CARO 2013 on our tableWe pondered what would pair well with such a voluptuous red and decided that grilled steak alone wasn’t up to the task. We like beef with Cabernet and blue cheese with Malbec. So we created a variant of boeuf en croute that uses an easy rough puff pastry with a potent Roquefort substituting for some of the butter. The result was even better than we expected.

CARO 2013 is still evolving in the bottle, and we found it changed markedly in the course of a meal. Intense initial aromas conjured blackberries and cassis with resinous overtones of the dry brush in the Andes foothills. The balance between Malbec rigor and Cabernet lushness was quite appealing. The acidity cut through the lusciousness of the pastry crust while the elegant, supple tannins brought out the meatiness of the filet mignon. The sweetness of the roasted tomatoes brought out the leather and tar of the wine’s Malbec component. As the meal progressed, Cabernet came more to the fore. The wine is ready to drink now, but we’d love to try it again with the same dish in a few years.

boeuf en croute with CARO

BOEUF EN CROUTE ROQUEFORT


We knew that we wanted to combine the intensity of a good Roquefort with the richness of puff pastry. Most versions of boeuf en croute that we found (or beef Wellington, for that matter) used frozen puff pastry. So we resorted to rough puff pastry, which is folded about a thousand times less than the real thing. Substituting bleu cheese for 20 percent of the butter provided just the right flavor without overwhelming the dish or messing up the texture.

Serves 2

For rough puff pastry


Ingredients

1 2/3 cups flour
1 teaspoon sea salt
1 stick plus 5 tablespoons butter at room temperature but not soft
3 tablespoons Roquefort bleu cheese
1/3 cup cold water, more as needed

Directions

Combine flour and salt in a large bowl. Cut butter and bleu cheese in small pieces and add to the bowl. Using pastry cutter or two knives, combine until texture of fine gravel. Pieces of butter and cheese should be visible.

Make a depression in center of mixture and add about 1/3 cup of cold water. Mix until a firm, rough dough forms, adding more water as needed. Cover in plastic wrap and refrigerate 20 minutes to rest.

On a lightly floured board or counter, knead dough gently and form into a smooth rectangle about 7 inches long on one dimension. Keeping edges straight, roll out dough to roughly 7 by 21 inches. Butter and cheese should create marbled effect.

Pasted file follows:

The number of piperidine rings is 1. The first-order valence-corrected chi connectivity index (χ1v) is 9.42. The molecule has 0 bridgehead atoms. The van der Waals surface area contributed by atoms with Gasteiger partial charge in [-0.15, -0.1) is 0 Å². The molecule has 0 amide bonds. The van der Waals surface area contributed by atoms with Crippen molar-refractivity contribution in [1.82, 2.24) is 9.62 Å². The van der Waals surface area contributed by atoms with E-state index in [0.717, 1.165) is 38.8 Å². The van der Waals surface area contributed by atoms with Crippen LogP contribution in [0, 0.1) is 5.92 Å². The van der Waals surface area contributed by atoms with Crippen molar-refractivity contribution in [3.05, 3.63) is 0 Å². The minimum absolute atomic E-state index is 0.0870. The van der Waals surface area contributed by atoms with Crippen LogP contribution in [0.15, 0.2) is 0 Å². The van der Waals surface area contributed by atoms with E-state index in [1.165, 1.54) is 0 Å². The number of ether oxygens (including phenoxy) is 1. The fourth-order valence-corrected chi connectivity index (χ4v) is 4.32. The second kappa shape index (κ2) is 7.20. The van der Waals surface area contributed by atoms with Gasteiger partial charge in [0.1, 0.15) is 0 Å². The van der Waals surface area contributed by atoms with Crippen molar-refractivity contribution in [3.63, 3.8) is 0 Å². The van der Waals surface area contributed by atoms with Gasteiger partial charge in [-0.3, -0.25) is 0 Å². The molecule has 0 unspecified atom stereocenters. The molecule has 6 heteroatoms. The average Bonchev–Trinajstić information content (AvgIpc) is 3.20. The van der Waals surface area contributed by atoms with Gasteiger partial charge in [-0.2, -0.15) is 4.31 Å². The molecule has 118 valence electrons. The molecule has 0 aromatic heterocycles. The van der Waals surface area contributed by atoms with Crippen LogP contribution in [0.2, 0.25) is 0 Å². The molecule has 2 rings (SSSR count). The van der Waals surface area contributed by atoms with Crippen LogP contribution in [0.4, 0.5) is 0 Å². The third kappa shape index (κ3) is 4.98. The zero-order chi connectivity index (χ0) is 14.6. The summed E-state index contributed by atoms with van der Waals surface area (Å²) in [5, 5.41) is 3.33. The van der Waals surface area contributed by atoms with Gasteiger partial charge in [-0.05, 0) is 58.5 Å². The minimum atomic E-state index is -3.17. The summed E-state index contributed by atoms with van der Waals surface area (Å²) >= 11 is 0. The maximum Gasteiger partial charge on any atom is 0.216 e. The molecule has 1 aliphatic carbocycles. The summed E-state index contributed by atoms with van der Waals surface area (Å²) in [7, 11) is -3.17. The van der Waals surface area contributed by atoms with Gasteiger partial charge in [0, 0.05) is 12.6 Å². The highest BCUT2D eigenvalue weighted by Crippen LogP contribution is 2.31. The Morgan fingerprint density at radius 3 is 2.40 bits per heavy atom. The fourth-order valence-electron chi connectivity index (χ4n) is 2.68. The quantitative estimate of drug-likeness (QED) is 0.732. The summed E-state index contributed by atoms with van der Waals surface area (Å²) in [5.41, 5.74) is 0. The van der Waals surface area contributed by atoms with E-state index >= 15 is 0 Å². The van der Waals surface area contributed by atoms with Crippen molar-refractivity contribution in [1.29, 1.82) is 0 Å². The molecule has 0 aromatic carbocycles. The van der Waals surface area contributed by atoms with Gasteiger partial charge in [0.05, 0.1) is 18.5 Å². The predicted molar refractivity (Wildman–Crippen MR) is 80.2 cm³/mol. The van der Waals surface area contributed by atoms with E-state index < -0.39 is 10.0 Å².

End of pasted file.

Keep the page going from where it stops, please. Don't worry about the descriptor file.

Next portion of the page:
Fold 1/3 of dough down from the top, then fold from the bottom to overlap. Turn 90 degrees and again roll out to three times its length. Fold as before. Cut into four equal pieces. Cover pieces in plastic wrap and refrigerate at least 20 minutes until ready to roll out to encase beef.

For beef and mushrooms


Ingredients

two 6-ounce filets mignon
salt and pepper
1 tablespoon olive oil
2 tablespoons butter
1 shallot, minced
8 ounces mushrooms, sliced then chopped
1/2 teaspoon dried thyme
1/4 teaspoon dried tarragon
1 bay leaf
1/4 cup sherry
1 teaspoon cornstarch
1/4 cup plain yogurt
1/4 cup minced parsley (about 6 sprigs, finely chopped)
1 egg, beaten with 1 teaspoon water
2 clusters cocktail tomatoes (Campari tomatoes) on the vine

Directions

Season beef with salt and pepper. Heat a large cast iron skillet over high flame. Add olive oil and 1 tablespoon butter, then sear beef on all sides. Remove to a rack over a plate to catch juices. Let cool, wrap and refrigerate.

Make mushroom duxelles in same pan. Add remaining tablespoon butter to pan and cook shallot until translucent. Add mushrooms, thyme, tarragon and bay leaf. Cook until tender. Add sherry and turn up heat. Cook until liquid has evaporated.

While cooking, combine cornstarch and yogurt in a bowl, mixing well. As mushroom mixture loses excess moisture, add yogurt mixture and stir well. Reduce heat and cook slowly until thick and pasty. Stir in minced parsley and reserve.

boeuf en croute to accompany CARO just cooked

To assemble


Roll out a quarter of the pastry into a circle about 2 inches bigger than one filet. Roll out another quarter slightly larger. Spoon mushroom duxelles on smaller piece. Place filet on top. Paint the exposed edges with egg wash. Lay second piece over top and pinch at edges to seal. Place beef case on aluminum foil. Repeat with second filet. Refrigerate two beef cases until ready to cook.